T Churton in 1897 first described pulmonary arteriovenous malformation (PAVM) with female to male ratios ranging from 1.5 to 1.8:1 [2]. The estimated incidence is around 2-3 per 100,000. Anatomically, they are classified into focal, complex and diffuse. Focal type is commonest has a single feeding segmental artery whereas complex types have multiple segmental feeding arteries (20%). The diffuse type is rare (5%) have combination of simple and complex AVMs within a diffuse lesion. Based on etiology, PAVM is of four types of which most common is HHT (85%) [3]. Type 1-HHT is an autosomal dominant disorder in which vascular malformations is commonly seen in the skin, nasopharynx, GI tract, lungs, and brain. HHT is a triad of cutaneous telangiectasia, recurrent epistaxis and a family history of this disorder. Type 2-Idiopathic congenital pulmonary arteriovenous malformations (15%) are likely to be single [4]. They are less likely to become enlarged, and successfully treated with embolotherapy. Type 3- Pulmonary arteriovenous malformations may also be acquired rarely secondary to chronic infections (<1%) such as schistosomiasis, actinomycosis, tuberculosis; liver cirrhosis and metastatic thyroid cancer. Type 4-PAVM may be iatrogenic (<1%) due to cardiovascular intervention like Glenn or modified Fontan procedures for congenital cyanotic heart disease. Endoglin and AVRL-1 genes are implicated in angiogenesis in HHT responsible for pulmonary arteriovenous malformation. In a PAVM, blood bypasses the normal oxygen-exchanging pulmonary capillary bed returning desaturated blood to the pulmonary veins [5]. When the shunting becomes significant cyanosis result which leads to a compensatory rise in hematocrit and hemoglobin concentration. PAVM are more common in lower lobes which leads to orthodeoxia (accentuation of arterial hypoxemia in erect position, improved by assumption of recumbent position) and platypnea in advanced cases. Bleeding from nose and GI telangiectasias may reduce the hemoglobin in HHT leading to anemia and stroke from paradoxical embolization. Mortality is higher in bilateral, diffuse pulmonary arteriovenous malformations (upto 55%) than the focal variety due to availability of effective therapeutic interventions [6]. The age of presentation of PAVM depends on size of lesion, diffuse or isolated, unilateral or bilateral. The patient presents earlier if size of PAVM is large, diffused or bilaterally located. Most common presentations were dyspnea with or without exertion and cyanosis. Symptoms in early life may vary from being totally absent to severe with cyanosis, congestive heart failure and even fulminant respiratory failure [7]. The most common complaint in symptomatic patient is epistaxis mostly associated with HHT which was absent in this patient. The second most common complaint is dyspnea. Superficial telangiectases attributable to HHT are the most common and frequently the only physical finding in patients with PAVM which was absent in this patient. Murmurs or bruits over the site of the PAVM are heard in about 50% of patients. The murmurs are most audible during inspiration, and usually increase on assuming positions which put the PAVM in dependent position. Digital clubbing and cyanosis were seen in only 40% of patients. In one study the classic triad of PAVM dyspnea, cyanosis and clubbing was present in only 10% of patients with PAVM [8]. Hemoptysis may occur and less commonly seen symptoms are chest pain, cough, headache, tinnitus, dizziness, dysarthria, syncope, vertigo and diplopia which are all due to hypoxemia, polycythemia or paradoxical embolization through malformations (PAVM).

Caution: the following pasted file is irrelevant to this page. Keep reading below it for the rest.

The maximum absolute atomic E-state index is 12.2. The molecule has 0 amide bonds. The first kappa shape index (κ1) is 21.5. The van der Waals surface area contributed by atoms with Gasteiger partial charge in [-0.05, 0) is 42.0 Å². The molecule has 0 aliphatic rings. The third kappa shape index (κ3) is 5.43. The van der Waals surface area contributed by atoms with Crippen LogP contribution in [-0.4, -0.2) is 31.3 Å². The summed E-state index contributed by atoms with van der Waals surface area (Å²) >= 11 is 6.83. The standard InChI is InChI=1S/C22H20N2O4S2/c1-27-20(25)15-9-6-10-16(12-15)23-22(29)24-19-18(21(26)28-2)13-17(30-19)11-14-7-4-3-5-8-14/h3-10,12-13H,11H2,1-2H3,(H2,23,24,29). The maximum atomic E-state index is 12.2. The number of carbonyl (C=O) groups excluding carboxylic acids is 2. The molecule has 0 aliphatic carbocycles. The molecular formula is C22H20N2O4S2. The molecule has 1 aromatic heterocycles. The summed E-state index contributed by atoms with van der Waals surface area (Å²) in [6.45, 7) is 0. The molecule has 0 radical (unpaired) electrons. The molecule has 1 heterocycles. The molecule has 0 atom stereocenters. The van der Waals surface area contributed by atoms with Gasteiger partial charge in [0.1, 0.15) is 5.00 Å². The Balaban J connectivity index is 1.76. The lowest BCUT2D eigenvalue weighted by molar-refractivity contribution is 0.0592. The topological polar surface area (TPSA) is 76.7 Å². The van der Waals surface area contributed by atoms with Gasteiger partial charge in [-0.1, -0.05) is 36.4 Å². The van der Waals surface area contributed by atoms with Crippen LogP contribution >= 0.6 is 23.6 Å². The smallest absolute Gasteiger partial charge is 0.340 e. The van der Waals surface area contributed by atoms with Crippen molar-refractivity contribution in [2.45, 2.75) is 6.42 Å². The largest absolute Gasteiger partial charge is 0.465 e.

Pulmonary AVM can be managed by transcatheter embolization but it is costly and not possible in all cases. Another option to manage is open surgical excision. Our experience with these cases shows that if patient is not affording for transcatheter embolization or if pulmonary AVM not manageable by intervention then open surgical excision of AVM was the best option. Surgery for pulmonary AVM can be done safely and without any complication with adequate knowledge of lung segmental anatomy.


Informed consent has been obtained

Conflict of Interest

No potential conflict of interest exist

Ethical Approval

All procedures performed in studies involving human participants were in accordance with the ethical standards of the institutional and/or national research committee and with the 1964 Helsinki declaration and its later amendments or comparable ethical standards.